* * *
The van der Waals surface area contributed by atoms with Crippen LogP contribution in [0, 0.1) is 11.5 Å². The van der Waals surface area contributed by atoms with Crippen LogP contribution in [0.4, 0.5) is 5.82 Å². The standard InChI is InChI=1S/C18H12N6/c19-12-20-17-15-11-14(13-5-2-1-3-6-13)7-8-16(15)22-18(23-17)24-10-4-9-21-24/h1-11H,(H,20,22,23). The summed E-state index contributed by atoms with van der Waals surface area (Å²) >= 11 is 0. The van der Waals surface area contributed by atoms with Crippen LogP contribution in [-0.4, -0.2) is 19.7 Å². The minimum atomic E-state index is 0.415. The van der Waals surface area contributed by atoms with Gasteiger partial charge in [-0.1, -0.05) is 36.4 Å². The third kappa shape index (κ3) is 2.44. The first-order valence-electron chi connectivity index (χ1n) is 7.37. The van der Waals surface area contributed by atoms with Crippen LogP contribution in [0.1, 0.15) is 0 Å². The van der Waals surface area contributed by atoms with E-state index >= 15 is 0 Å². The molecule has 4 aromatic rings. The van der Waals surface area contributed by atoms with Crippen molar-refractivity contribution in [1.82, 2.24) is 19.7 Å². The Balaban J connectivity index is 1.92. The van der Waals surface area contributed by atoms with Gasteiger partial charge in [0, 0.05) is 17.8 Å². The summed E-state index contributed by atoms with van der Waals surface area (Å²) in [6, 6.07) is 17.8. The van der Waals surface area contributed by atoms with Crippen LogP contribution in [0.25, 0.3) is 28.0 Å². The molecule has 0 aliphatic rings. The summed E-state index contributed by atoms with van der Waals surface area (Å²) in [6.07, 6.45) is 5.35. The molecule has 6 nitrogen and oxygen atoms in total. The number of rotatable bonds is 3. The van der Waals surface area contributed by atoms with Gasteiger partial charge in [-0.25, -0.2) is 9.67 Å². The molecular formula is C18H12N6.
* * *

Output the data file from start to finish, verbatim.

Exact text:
The van der Waals surface area contributed by atoms with Crippen LogP contribution in [0, 0.1) is 11.5 Å². The van der Waals surface area contributed by atoms with Crippen LogP contribution in [0.4, 0.5) is 5.82 Å². The standard InChI is InChI=1S/C18H12N6/c19-12-20-17-15-11-14(13-5-2-1-3-6-13)7-8-16(15)22-18(23-17)24-10-4-9-21-24/h1-11H,(H,20,22,23). The summed E-state index contributed by atoms with van der Waals surface area (Å²) >= 11 is 0. The van der Waals surface area contributed by atoms with Crippen LogP contribution in [-0.4, -0.2) is 19.7 Å². The minimum atomic E-state index is 0.415. The van der Waals surface area contributed by atoms with Gasteiger partial charge in [-0.1, -0.05) is 36.4 Å². The third kappa shape index (κ3) is 2.44. The first-order valence-electron chi connectivity index (χ1n) is 7.37. The van der Waals surface area contributed by atoms with Crippen LogP contribution in [0.1, 0.15) is 0 Å². The van der Waals surface area contributed by atoms with E-state index >= 15 is 0 Å². The molecule has 4 aromatic rings. The van der Waals surface area contributed by atoms with Crippen molar-refractivity contribution in [1.82, 2.24) is 19.7 Å². The Balaban J connectivity index is 1.92. The van der Waals surface area contributed by atoms with Gasteiger partial charge in [0, 0.05) is 17.8 Å². The summed E-state index contributed by atoms with van der Waals surface area (Å²) in [6, 6.07) is 17.8. The van der Waals surface area contributed by atoms with Crippen LogP contribution in [0.25, 0.3) is 28.0 Å². The molecule has 0 aliphatic rings. The summed E-state index contributed by atoms with van der Waals surface area (Å²) in [6.07, 6.45) is 5.35. The molecule has 6 nitrogen and oxygen atoms in total. The number of rotatable bonds is 3. The van der Waals surface area contributed by atoms with Gasteiger partial charge in [-0.25, -0.2) is 9.67 Å². The molecular formula is C18H12N6.